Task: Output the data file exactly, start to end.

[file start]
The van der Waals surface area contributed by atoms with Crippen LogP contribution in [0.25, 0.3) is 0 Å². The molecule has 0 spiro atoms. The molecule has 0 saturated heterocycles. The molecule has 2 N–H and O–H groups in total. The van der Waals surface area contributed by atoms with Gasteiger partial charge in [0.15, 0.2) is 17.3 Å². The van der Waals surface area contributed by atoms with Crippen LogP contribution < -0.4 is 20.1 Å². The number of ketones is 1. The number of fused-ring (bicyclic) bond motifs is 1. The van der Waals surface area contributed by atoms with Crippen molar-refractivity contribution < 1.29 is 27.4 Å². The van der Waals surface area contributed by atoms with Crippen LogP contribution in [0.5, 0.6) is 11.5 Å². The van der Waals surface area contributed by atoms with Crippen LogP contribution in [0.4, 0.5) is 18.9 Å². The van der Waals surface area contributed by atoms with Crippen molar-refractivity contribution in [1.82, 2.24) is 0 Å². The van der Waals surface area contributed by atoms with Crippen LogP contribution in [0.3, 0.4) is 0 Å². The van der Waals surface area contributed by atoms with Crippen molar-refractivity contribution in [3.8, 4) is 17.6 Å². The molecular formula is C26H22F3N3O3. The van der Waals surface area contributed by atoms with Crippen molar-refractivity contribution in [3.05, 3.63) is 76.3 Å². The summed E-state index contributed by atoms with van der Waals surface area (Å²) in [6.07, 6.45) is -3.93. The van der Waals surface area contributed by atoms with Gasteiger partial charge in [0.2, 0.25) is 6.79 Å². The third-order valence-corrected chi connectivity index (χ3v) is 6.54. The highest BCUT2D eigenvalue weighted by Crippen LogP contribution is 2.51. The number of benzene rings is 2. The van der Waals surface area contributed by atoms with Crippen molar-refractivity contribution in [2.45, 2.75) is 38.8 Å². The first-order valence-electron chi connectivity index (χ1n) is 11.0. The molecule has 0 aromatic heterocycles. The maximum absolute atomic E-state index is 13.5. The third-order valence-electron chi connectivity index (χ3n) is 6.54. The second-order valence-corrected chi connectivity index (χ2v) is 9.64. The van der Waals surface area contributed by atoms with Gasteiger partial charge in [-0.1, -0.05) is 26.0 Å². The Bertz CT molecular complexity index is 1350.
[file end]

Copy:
The van der Waals surface area contributed by atoms with Crippen LogP contribution in [0.25, 0.3) is 0 Å². The molecule has 0 spiro atoms. The molecule has 0 saturated heterocycles. The molecule has 2 N–H and O–H groups in total. The van der Waals surface area contributed by atoms with Gasteiger partial charge in [0.15, 0.2) is 17.3 Å². The van der Waals surface area contributed by atoms with Crippen LogP contribution < -0.4 is 20.1 Å². The number of ketones is 1. The number of fused-ring (bicyclic) bond motifs is 1. The van der Waals surface area contributed by atoms with Crippen molar-refractivity contribution < 1.29 is 27.4 Å². The van der Waals surface area contributed by atoms with Crippen LogP contribution in [0.5, 0.6) is 11.5 Å². The van der Waals surface area contributed by atoms with Crippen LogP contribution in [0.4, 0.5) is 18.9 Å². The van der Waals surface area contributed by atoms with Crippen molar-refractivity contribution in [1.82, 2.24) is 0 Å². The van der Waals surface area contributed by atoms with Crippen LogP contribution in [0.3, 0.4) is 0 Å². The van der Waals surface area contributed by atoms with Crippen molar-refractivity contribution in [3.8, 4) is 17.6 Å². The molecular formula is C26H22F3N3O3. The van der Waals surface area contributed by atoms with Crippen molar-refractivity contribution in [3.05, 3.63) is 76.3 Å². The summed E-state index contributed by atoms with van der Waals surface area (Å²) in [6.07, 6.45) is -3.93. The van der Waals surface area contributed by atoms with Gasteiger partial charge in [0.2, 0.25) is 6.79 Å². The third-order valence-corrected chi connectivity index (χ3v) is 6.54. The highest BCUT2D eigenvalue weighted by Crippen LogP contribution is 2.51. The number of benzene rings is 2. The van der Waals surface area contributed by atoms with Crippen molar-refractivity contribution in [2.45, 2.75) is 38.8 Å². The first-order valence-electron chi connectivity index (χ1n) is 11.0. The molecule has 0 aromatic heterocycles. The maximum absolute atomic E-state index is 13.5. The third-order valence-electron chi connectivity index (χ3n) is 6.54. The second-order valence-corrected chi connectivity index (χ2v) is 9.64. The van der Waals surface area contributed by atoms with Gasteiger partial charge in [-0.1, -0.05) is 26.0 Å². The Bertz CT molecular complexity index is 1350.